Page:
My client, Tracy, experienced this first hand. She said “The single most valuable message that I believe I got from coaching would be to systematize everything. And to create manuals that can guide our staff in their daily tasks… Everything has a system and a systems creates order and order creates profitability.”
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Solving the root of your problems
When you document EVERYTHING, you create a blueprint to solve ALL your business frustrations. You’ll have a proven system for solving problems—no matter how big.
Systems thinking gives you a new language to solve problems and build opportunities.
Systems in action
But does it really work? I know it seems too good to be true. I promise it’s not.
Let’s look at Liana, who owns a motel. She was struggling to save her small business after a series of financial blows and customer complaints.
It all became too much when a customer left another negative review and noted that her employee was being rude and it took forever to speak to someone.
Liana’s immediate response was to berate her employee for being rude. Which in turn, made her employee upset, and they lost motivation to work. After a while, they quit as they didn’t feel appreciated anymore.
At this point, Liana was relieved they quit. She could finally hire someone else who would be better at providing excellent customer service. Even if everything else in her business was falling apart, she could at least fix this.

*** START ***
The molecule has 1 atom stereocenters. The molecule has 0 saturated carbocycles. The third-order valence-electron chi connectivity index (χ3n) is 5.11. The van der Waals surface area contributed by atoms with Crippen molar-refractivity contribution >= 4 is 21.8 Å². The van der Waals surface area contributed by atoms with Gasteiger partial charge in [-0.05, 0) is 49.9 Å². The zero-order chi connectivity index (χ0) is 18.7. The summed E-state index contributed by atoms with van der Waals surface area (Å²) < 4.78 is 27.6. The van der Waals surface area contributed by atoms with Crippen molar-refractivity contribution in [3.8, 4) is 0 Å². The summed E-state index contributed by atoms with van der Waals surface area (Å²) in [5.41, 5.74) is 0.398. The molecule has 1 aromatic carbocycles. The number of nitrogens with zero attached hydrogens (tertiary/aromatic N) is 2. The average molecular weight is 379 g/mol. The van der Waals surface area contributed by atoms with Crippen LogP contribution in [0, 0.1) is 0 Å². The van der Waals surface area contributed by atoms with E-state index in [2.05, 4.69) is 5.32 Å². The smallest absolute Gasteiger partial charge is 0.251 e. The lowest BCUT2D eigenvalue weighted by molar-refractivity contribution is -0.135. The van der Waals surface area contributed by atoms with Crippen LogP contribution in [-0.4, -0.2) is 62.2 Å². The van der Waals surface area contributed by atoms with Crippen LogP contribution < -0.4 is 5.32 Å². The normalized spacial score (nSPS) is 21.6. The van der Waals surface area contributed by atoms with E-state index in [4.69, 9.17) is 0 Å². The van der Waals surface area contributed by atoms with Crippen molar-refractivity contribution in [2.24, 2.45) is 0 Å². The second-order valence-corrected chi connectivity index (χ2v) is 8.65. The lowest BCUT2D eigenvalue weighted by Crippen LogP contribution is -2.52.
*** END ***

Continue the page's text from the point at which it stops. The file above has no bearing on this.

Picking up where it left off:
The next week she had a new front desk clerk. And soon after she received another review. “Your employee was super rude to me after taking forever to answer the phone.”
To Liana’s dismay, her reviews hadn’t changed. (Yes, she went home and cried that night. No shame in it!)
So why wasn’t Liana able to fix her problem?
When trying to solve this frustration, Liana focused on the people and other elements outside of her control, instead of focusing on the systems.
Liana doesn’t have control over the person answering the phone.
What she can control is HOW things get done.
She can change how quickly the phone gets answered or provide instructions on what to say when answering the phone. She can create a system so that no matter who is answering the phone, or what type of phone they are using, it will be done the same way every time.
In the end, Liana documented how she wanted her employees to answer the phone at her motel. Then she trained them on how to answer the phone based on her system. And her negative reviews stopped coming.
Systems thinking released Liana from the complexities of dealing with ongoing frustrations in her organization. Once she was able to solve one problem with systems, she used the same type of thinking to solve the next… and the next… and the next! You can create this freedom in your business too.
Persistence is key
Systems are not a one-time fix. Documenting and adjusting systems is a shift to the very foundation of your business.
You’ll be creating, documenting and adjusting systems over a long period of time, but once you know how to do it, it stops feeling like work and starts feeling like an inspirational game of continuous improvement.
If the goal is to build a company that runs both profitably AND independently of us, we can focus our efforts on systems. You don’t have to struggle to save your small business, be profitable and free with systems thinking!
Until next time, enjoy your Entrepreneurial Journey!